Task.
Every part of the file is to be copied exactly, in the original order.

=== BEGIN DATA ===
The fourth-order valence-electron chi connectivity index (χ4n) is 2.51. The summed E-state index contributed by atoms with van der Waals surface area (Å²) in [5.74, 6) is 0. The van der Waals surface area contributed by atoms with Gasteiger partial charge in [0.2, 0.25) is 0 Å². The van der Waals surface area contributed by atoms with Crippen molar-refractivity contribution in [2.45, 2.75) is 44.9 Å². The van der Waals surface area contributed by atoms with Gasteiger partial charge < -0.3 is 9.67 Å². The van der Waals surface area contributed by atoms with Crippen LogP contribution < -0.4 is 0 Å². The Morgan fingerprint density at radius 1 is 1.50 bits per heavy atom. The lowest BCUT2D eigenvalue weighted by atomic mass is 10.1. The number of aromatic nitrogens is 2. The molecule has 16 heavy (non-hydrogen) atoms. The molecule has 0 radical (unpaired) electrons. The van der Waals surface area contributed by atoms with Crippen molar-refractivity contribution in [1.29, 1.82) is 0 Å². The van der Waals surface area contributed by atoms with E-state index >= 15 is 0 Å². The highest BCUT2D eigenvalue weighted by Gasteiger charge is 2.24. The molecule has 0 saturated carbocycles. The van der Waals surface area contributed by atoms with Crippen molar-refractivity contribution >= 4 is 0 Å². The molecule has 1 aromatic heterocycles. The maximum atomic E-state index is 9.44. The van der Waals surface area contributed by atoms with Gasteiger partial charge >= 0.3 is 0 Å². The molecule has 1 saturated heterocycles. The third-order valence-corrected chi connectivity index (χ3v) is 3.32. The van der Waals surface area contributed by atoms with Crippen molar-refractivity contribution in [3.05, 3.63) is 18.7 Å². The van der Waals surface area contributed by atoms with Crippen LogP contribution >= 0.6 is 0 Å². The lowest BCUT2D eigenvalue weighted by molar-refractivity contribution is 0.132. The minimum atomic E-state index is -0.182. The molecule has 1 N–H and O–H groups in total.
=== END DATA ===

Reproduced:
The fourth-order valence-electron chi connectivity index (χ4n) is 2.51. The summed E-state index contributed by atoms with van der Waals surface area (Å²) in [5.74, 6) is 0. The van der Waals surface area contributed by atoms with Gasteiger partial charge in [0.2, 0.25) is 0 Å². The van der Waals surface area contributed by atoms with Crippen molar-refractivity contribution in [2.45, 2.75) is 44.9 Å². The van der Waals surface area contributed by atoms with Gasteiger partial charge < -0.3 is 9.67 Å². The van der Waals surface area contributed by atoms with Crippen LogP contribution < -0.4 is 0 Å². The Morgan fingerprint density at radius 1 is 1.50 bits per heavy atom. The lowest BCUT2D eigenvalue weighted by atomic mass is 10.1. The number of aromatic nitrogens is 2. The molecule has 16 heavy (non-hydrogen) atoms. The molecule has 0 radical (unpaired) electrons. The van der Waals surface area contributed by atoms with Crippen molar-refractivity contribution in [1.29, 1.82) is 0 Å². The van der Waals surface area contributed by atoms with E-state index >= 15 is 0 Å². The highest BCUT2D eigenvalue weighted by Gasteiger charge is 2.24. The molecule has 0 saturated carbocycles. The van der Waals surface area contributed by atoms with Crippen molar-refractivity contribution >= 4 is 0 Å². The molecule has 1 aromatic heterocycles. The maximum atomic E-state index is 9.44. The van der Waals surface area contributed by atoms with Gasteiger partial charge >= 0.3 is 0 Å². The molecule has 1 saturated heterocycles. The third-order valence-corrected chi connectivity index (χ3v) is 3.32. The van der Waals surface area contributed by atoms with Crippen molar-refractivity contribution in [3.05, 3.63) is 18.7 Å². The van der Waals surface area contributed by atoms with Crippen LogP contribution >= 0.6 is 0 Å². The lowest BCUT2D eigenvalue weighted by molar-refractivity contribution is 0.132. The minimum atomic E-state index is -0.182. The molecule has 1 N–H and O–H groups in total.